You can never have too many tips when it comes to painting exterior surfaces. There are clear directions you can follow so that your metal paint job is a successful experience.
Start with the right preparations
Whether for wrought iron, aluminum or other metals, there are particular techniques for painting different surfaces. The process of painting metals such as railings, columns, roof vents and decorative pieces like outdoor lamps is similar to painting wood, which means the most important first step is preparation. Most metals are galvanized and need pre-treatment in order for paint to stick to surfaces.
How do you prime metal surfaces?
Whether you are painting ferrous metal or galvanized metal, the key to a successful job is preparing the surface for the prime coat. Ferrous metal needs a clean rust-free surface. Use a wire brush or a scuff pad to remove rust and wipe the surface with a damp cloth to remove all dust. Areas of sound rust or hard to reach areas can be treated with a solution such as Rust-Oleum™ 3575 Rust Reformer as long as all loose rust has been removed. Prime the metal immediately after preparation to avoid flash rust from forming on the surface.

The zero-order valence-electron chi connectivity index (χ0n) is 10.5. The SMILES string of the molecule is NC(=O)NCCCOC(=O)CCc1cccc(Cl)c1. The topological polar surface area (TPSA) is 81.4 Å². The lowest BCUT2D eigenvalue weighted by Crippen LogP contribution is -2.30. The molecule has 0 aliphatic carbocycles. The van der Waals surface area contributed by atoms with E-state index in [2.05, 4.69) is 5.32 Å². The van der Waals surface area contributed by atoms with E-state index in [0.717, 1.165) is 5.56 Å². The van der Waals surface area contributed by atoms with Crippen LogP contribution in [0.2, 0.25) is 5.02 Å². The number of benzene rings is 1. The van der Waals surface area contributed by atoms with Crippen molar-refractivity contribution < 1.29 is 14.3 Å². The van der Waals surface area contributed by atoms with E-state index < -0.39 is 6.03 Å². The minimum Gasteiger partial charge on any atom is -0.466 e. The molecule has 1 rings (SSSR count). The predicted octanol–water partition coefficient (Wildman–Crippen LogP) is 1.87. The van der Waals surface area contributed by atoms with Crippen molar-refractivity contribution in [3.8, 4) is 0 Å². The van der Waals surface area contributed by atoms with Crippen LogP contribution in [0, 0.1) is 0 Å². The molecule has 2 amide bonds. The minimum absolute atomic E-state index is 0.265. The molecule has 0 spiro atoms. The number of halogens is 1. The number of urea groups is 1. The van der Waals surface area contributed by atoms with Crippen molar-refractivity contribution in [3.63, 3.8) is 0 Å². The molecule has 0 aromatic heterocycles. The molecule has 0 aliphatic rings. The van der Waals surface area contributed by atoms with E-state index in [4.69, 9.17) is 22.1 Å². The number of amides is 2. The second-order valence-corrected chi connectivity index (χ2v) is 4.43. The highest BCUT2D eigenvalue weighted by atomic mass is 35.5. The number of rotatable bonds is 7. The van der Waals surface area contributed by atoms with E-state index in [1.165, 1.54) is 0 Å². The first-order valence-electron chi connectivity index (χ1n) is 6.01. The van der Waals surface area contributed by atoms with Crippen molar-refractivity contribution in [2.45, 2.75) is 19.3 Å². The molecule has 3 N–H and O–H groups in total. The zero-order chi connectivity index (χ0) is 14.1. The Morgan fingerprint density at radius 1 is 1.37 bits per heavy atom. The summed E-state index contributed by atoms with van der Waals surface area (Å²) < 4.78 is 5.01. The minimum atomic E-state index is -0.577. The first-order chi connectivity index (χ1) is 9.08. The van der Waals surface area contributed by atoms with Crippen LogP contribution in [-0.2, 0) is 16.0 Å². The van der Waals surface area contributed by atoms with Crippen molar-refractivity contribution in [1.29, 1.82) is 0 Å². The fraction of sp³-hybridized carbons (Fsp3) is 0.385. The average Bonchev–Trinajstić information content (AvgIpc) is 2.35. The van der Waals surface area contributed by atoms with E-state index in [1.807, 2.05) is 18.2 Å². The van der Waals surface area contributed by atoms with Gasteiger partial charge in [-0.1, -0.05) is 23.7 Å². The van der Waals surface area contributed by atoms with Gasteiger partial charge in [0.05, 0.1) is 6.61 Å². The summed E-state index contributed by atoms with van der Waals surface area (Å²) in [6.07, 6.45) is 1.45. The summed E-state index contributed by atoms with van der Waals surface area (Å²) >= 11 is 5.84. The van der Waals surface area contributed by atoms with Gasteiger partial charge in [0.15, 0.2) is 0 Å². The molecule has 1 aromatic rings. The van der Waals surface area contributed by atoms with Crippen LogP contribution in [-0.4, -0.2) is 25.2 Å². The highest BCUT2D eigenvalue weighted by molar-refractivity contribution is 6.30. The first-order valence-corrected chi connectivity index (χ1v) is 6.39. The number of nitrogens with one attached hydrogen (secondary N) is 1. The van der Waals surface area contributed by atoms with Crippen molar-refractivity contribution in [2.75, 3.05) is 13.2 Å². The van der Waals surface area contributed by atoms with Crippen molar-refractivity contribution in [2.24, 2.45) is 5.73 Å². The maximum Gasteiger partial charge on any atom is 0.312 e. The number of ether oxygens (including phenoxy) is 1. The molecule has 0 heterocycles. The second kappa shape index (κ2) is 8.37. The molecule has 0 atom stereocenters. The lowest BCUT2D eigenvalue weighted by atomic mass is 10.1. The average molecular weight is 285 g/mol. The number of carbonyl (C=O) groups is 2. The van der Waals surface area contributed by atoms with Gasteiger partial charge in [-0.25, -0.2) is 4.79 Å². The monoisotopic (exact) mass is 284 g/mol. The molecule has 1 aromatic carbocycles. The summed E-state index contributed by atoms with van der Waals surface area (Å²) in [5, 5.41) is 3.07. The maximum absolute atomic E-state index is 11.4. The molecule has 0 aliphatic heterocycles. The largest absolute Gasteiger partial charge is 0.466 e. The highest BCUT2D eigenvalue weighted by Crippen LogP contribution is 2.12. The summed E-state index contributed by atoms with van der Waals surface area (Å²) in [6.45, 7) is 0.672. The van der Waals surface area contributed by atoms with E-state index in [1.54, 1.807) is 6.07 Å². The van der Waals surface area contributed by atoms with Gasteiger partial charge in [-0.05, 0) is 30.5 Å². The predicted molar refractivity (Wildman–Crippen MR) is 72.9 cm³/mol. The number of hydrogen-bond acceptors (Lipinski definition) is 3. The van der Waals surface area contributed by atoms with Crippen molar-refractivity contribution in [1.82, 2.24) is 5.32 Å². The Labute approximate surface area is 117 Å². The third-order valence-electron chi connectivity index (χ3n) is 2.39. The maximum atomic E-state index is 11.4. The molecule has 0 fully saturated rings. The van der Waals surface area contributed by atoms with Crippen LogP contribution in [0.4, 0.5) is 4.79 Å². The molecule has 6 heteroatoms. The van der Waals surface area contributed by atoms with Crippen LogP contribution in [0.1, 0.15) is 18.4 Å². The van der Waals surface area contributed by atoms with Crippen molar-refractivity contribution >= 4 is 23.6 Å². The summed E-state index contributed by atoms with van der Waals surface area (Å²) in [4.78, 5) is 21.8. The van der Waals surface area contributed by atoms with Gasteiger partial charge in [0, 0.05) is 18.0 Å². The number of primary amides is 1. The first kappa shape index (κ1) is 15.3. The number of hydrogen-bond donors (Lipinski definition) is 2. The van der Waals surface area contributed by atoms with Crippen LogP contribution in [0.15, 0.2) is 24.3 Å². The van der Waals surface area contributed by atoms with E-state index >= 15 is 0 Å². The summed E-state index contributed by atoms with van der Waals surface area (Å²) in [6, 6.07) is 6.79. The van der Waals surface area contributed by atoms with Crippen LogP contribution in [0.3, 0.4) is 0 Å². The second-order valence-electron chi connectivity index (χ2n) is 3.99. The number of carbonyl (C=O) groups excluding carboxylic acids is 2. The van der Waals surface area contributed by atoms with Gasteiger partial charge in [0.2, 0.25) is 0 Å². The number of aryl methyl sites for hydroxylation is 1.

New galvanized metal needs to be washed with a detergent solution to remove the oily residue inherent to new galvanized metal. If the galvanized is old and has white oxidation on it, this will need to be sanded, wire brushed or otherwise removed.
Use 1725 Acry-Shield 100% Acrylic Metal Primer or 5725 DTM Acrylic Metal Primer/Finish to prime either galvanized or ferrous metal. The 5725 DTM Acrylic Metal Primer is available in 100 White, 120 Red Oxide and 569 Black. You can achieve a satin finish with two coats.
For other metals, follow the same preparation guidelines and use 287 Kel-Bond Adhesion Plus Interior/Exterior Primer-Sealer.
100% Acrylic Satin Enamel
100% Acrylic White Metal Primer